Prosecutors in the upcoming Young Thug trial in the US state of Georgia have identified 737 possible witnesses, including 479 expert witnesses. Though presumably only a small selection of those people will actually testify in court, given one lawyer has noted that if the jury were to hear from that many people the trial would take two years to complete.
Atlanta broadcaster 11 Alive notes that "the witness list number brings into clearer focus the wide-ranging scope of a trial that will question whether Young Thug is, as prosecutors have alleged, the kingpin ... of a YSL street gang or if, as his defence attorneys have argued, YSL is simply a record label and lifestyle brand miscast by overly aggressive prosecutors".
The rapper, real name Jeffery Williams, was charged last year with numerous counts of racketeering. It's alleged that the YSL gang that he co-founded went on to commit murders, shootings and carjackings, which he then bragged about in his tracks and music videos. The case against Williams and five others will get to court at the end of this month.
Although the vast list of witnesses presented by the prosecution in the case might suggest that case is strong, one lawyer who spoke to Rolling Stone argues it demonstrates the opposite. “If you need 737 witnesses to prove your case you shouldn’t be bringing it”, Bradford Cohen tells the music magazine.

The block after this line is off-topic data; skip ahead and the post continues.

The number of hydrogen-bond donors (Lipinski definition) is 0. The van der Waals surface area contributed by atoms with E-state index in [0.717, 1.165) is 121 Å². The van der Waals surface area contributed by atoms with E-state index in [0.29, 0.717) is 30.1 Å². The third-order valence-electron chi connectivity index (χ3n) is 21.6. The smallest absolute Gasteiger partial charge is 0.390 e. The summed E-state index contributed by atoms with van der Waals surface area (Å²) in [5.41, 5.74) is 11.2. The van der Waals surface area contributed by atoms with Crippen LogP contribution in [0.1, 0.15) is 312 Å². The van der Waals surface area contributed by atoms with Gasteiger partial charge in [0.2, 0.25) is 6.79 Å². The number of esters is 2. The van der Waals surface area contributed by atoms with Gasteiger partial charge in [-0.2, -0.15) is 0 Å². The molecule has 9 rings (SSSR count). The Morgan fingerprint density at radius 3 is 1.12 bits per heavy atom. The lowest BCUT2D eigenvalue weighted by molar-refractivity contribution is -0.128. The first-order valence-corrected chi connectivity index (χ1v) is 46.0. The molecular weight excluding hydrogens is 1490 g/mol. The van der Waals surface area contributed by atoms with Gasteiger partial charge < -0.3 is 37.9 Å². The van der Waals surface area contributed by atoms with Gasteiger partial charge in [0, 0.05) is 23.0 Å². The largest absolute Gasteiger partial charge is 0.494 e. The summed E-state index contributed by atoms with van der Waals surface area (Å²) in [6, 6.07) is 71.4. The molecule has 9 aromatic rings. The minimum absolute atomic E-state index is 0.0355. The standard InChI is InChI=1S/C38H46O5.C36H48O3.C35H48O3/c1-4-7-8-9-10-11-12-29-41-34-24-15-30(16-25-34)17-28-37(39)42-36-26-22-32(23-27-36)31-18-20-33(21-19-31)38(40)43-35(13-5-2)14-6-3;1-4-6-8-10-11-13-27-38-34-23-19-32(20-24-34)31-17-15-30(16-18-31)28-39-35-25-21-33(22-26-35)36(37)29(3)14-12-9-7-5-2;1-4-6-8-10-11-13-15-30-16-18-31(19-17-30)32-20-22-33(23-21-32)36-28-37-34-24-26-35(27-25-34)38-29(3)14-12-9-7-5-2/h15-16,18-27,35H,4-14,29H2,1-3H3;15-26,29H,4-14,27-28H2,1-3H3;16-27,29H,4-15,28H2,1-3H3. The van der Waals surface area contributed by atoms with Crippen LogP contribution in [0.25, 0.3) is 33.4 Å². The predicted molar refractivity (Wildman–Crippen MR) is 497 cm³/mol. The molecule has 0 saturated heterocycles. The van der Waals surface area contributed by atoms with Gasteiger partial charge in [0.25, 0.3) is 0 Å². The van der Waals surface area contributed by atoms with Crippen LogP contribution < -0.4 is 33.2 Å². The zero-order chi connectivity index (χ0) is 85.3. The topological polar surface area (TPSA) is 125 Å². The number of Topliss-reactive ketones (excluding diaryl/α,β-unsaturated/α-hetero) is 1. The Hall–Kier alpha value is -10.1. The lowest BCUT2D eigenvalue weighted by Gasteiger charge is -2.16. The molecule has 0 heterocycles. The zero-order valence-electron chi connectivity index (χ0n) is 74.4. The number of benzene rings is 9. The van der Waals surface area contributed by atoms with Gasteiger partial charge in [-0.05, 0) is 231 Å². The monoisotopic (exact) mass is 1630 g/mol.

“That is certainly not a normal amount of witnesses", he confirms. “At a trial, if that was the true amount of witnesses, this case would take two years to try. Courts have become complacent with prosecutorial misconduct and the issues that plague discovery. This is one example of the state purposefully listing witnesses they have no intent to call to keep the defence busy and not concentrating on the issues at hand".
In addition to all those witnesses, the prosecution also plans to present Williams’ lyrics as evidence in court. Doing so is controversial, with critics arguing that jurors are prone to assume rap lyrics are rooted in reality when they could, of course, be describing entirely fictitious events. Nevertheless, the judge overseeing this case confirmed last week that he will allow Williams' lyrics to be used in court.